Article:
As Ohio navigates through the infancy of baseball season, coach Rob Smith has kept an eye on his starting pitchers.

The trio of Gerry Salisbury, Butch Baird and Michael Klein have each started three games and combined for 20 earned runs. Although Salisbury might be the Bobcats’ ace, his E.R.A. is the highest of three. 

As Smith continues to monitor his starters, questions remain in Ohio’s bullpen. It will look to begin answering those questions when the Bobcats hit the road for a three-game series with Towson.

“We’ve got some options down there (in the bullpen),” Smith said. “With each weekend, we’re finding out more and more about those guys.”

When the Bobcats get performances out of their starters such as the one Salisbury gave them Saturday against Nebraska-Omaha — eight innings, four hits, three strikeouts and one earned run — the bullpen situation becomes easy: bring in closer Jake Roehn, Ohio’s all-time leader in saves.

If the starters struggle, however, Smith is forced to go to his bullpen and use much of his staff, testing its depth.

Cory Blessing has become reliable for Ohio out of the bullpen. Blessing has five appearances already this season, posting a 2.25 E.R.A. and providing a long-relief option when needed.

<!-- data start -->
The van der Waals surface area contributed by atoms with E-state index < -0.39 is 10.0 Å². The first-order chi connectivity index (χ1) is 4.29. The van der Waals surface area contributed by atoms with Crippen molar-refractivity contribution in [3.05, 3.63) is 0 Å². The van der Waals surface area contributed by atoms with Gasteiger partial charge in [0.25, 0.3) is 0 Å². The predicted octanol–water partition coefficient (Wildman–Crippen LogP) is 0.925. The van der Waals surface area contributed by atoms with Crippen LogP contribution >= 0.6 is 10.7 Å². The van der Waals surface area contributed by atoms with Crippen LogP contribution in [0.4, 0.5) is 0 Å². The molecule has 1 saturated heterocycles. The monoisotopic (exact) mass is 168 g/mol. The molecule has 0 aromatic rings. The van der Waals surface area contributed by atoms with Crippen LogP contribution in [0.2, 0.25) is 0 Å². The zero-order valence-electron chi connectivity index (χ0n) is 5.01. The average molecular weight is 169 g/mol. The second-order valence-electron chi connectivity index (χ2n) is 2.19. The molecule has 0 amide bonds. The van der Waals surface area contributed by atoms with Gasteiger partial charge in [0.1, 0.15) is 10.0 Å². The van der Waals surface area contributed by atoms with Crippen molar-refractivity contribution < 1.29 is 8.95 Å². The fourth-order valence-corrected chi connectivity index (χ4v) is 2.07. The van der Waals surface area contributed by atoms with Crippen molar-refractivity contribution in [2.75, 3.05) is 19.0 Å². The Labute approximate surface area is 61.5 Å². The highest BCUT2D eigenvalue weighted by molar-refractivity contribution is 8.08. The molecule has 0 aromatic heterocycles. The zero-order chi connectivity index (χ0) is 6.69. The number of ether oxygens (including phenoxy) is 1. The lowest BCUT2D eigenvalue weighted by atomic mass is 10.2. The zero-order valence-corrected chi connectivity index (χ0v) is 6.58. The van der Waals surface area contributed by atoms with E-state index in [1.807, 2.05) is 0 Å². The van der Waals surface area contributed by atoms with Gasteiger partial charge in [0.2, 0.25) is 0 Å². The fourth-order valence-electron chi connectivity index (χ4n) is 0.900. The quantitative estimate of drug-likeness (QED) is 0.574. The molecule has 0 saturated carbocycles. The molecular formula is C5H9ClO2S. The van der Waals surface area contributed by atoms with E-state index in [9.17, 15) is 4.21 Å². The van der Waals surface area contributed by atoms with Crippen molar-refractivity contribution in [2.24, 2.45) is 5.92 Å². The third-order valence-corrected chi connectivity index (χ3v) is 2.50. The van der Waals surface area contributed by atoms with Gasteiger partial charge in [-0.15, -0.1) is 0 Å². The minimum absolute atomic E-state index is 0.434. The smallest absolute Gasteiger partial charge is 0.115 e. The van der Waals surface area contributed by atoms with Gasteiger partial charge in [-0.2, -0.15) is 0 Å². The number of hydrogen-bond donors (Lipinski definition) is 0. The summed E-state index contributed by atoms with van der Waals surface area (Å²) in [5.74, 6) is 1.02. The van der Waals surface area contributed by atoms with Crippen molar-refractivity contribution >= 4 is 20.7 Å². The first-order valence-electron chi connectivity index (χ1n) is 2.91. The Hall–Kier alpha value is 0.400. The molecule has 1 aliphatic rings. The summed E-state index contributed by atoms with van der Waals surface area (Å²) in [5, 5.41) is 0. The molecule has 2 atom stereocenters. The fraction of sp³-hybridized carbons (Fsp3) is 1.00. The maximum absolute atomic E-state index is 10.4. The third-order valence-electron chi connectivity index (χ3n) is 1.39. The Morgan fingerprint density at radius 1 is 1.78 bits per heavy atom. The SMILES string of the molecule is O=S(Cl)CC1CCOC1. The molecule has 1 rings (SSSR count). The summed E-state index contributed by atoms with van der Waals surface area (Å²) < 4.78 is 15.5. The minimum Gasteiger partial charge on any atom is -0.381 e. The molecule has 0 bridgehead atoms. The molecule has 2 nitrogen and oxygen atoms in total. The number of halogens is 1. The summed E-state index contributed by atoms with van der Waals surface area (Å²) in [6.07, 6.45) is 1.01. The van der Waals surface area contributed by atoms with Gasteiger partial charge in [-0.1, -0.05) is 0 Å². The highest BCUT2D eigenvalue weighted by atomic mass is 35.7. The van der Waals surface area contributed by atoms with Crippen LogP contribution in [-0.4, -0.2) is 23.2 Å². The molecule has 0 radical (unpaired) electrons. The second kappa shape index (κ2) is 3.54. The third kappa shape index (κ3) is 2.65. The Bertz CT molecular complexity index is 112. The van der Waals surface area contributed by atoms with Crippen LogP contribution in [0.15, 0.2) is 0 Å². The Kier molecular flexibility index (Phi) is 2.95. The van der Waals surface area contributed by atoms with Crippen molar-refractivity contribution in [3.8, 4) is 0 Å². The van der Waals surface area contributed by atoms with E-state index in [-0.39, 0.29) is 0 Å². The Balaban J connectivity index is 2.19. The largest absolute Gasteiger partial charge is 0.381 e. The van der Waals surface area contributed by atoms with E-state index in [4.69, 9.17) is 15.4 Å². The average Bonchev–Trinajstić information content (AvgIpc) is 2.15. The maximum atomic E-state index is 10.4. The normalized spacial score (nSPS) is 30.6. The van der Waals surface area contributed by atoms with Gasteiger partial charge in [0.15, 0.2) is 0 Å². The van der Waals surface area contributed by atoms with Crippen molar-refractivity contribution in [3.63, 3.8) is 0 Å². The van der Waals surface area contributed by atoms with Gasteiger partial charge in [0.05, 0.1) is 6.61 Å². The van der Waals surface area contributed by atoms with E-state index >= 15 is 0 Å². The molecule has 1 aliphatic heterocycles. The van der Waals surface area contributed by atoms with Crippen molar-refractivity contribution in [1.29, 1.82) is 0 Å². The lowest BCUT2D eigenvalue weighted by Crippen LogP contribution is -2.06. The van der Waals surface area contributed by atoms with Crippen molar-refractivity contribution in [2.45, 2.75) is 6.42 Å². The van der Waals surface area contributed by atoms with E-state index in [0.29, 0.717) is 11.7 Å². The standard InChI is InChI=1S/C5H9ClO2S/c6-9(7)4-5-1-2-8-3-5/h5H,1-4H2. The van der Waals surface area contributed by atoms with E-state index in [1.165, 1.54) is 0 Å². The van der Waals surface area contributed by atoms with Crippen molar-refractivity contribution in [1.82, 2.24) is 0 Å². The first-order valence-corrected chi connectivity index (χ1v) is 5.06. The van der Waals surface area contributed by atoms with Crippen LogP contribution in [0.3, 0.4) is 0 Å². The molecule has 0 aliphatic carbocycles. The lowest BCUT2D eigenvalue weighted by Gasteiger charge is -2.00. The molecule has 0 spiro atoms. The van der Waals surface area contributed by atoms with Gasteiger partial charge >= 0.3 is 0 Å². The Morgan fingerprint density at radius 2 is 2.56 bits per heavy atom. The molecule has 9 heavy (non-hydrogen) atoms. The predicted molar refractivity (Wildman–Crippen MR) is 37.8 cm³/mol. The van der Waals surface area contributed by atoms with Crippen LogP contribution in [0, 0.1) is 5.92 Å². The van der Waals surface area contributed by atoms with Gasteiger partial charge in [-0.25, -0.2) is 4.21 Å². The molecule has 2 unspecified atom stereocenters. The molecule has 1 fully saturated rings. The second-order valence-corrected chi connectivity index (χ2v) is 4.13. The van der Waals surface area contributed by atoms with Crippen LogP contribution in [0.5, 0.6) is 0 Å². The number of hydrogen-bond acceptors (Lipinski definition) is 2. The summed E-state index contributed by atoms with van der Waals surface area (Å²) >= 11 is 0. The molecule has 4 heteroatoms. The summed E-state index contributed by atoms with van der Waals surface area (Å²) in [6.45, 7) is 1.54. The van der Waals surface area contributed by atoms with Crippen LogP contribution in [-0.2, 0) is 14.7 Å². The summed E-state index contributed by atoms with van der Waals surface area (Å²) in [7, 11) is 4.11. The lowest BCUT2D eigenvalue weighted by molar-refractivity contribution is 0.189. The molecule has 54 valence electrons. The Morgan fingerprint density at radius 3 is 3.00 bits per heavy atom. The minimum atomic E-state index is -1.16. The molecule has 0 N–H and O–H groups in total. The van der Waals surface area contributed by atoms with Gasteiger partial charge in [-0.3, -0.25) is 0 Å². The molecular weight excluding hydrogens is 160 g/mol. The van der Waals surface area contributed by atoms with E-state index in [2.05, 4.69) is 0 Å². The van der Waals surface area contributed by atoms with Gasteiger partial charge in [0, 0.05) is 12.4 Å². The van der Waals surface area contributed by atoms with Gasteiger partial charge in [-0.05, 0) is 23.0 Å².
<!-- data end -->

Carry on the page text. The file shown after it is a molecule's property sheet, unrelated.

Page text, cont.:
Blessing knows his role, and he’s comfortable in it. When he has a good outing, the entire bullpen benefits from it. Others in the bullpen such as Eddie Kutt and Kenny Ogg have proven themselves as solid arms, which fuels the young arms.

Klein, who has become a hitter along with his duties as a pitcher, thinks the staff benefits from other pitchers doing well. When Salisbury had his superb outing against Nebraska-Omaha, it gave Klein confidence, which gave everyone confidence.

As Klein has worked his way into the batting order, he understands how much run support weighs on the pitchers. The pressure, Klein said, is on the offense when the lineup notices good pitching, but can’t come up with runs to help the pitchers out.

“I like to vocalize that to the team, like, ‘hey, this guy’s pitching his butt off. Let’s get him some runs,’ ” Klein said. “I know it’s frustrating as a pitcher. The pitcher’s not going to say anything. Me being a (pitcher and hitter), I can say that.”

During the first six games, Smith has occasionally used as many as nine pitchers. Each pitcher threw an inning or less, which gave young arms a chance to see action in a game. Smith’s objective is to evaluate each pitcher and get them comfortable in their roles as the season progresses.

That doesn’t mean the bullpen will stay as large as it has been. It’s an open competition in the middle portion of the bullpen, and it’s just getting started.

“Those (four-game series) provide a lot of opportunities,” Smith said. “Everything’s a three-game series (now) so (the bullpen’s) going to get shorter.”


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